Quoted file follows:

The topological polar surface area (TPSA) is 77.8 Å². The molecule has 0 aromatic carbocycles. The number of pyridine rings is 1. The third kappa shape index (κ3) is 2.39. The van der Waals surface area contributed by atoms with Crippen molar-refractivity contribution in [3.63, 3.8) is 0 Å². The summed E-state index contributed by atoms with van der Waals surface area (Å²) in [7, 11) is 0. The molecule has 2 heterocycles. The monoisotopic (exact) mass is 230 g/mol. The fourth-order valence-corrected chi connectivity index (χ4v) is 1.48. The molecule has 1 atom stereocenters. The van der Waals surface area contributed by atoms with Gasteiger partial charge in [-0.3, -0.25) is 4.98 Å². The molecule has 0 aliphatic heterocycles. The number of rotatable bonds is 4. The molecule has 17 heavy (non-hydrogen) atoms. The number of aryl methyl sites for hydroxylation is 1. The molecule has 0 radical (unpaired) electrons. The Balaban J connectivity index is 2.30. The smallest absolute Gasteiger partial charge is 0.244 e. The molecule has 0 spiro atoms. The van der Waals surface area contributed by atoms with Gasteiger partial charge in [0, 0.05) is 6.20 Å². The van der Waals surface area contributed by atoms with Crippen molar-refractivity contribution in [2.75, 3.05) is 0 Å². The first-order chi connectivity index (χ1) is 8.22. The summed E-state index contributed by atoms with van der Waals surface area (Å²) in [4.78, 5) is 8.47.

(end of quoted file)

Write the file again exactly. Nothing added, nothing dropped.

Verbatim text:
The topological polar surface area (TPSA) is 77.8 Å². The molecule has 0 aromatic carbocycles. The number of pyridine rings is 1. The third kappa shape index (κ3) is 2.39. The van der Waals surface area contributed by atoms with Crippen molar-refractivity contribution in [3.63, 3.8) is 0 Å². The summed E-state index contributed by atoms with van der Waals surface area (Å²) in [7, 11) is 0. The molecule has 2 heterocycles. The monoisotopic (exact) mass is 230 g/mol. The fourth-order valence-corrected chi connectivity index (χ4v) is 1.48. The molecule has 1 atom stereocenters. The van der Waals surface area contributed by atoms with Gasteiger partial charge in [-0.3, -0.25) is 4.98 Å². The molecule has 0 aliphatic heterocycles. The number of rotatable bonds is 4. The molecule has 17 heavy (non-hydrogen) atoms. The number of aryl methyl sites for hydroxylation is 1. The molecule has 0 radical (unpaired) electrons. The Balaban J connectivity index is 2.30. The smallest absolute Gasteiger partial charge is 0.244 e. The molecule has 0 spiro atoms. The van der Waals surface area contributed by atoms with Gasteiger partial charge in [0, 0.05) is 6.20 Å². The van der Waals surface area contributed by atoms with Crippen molar-refractivity contribution in [2.75, 3.05) is 0 Å². The first-order chi connectivity index (χ1) is 8.22. The summed E-state index contributed by atoms with van der Waals surface area (Å²) in [4.78, 5) is 8.47.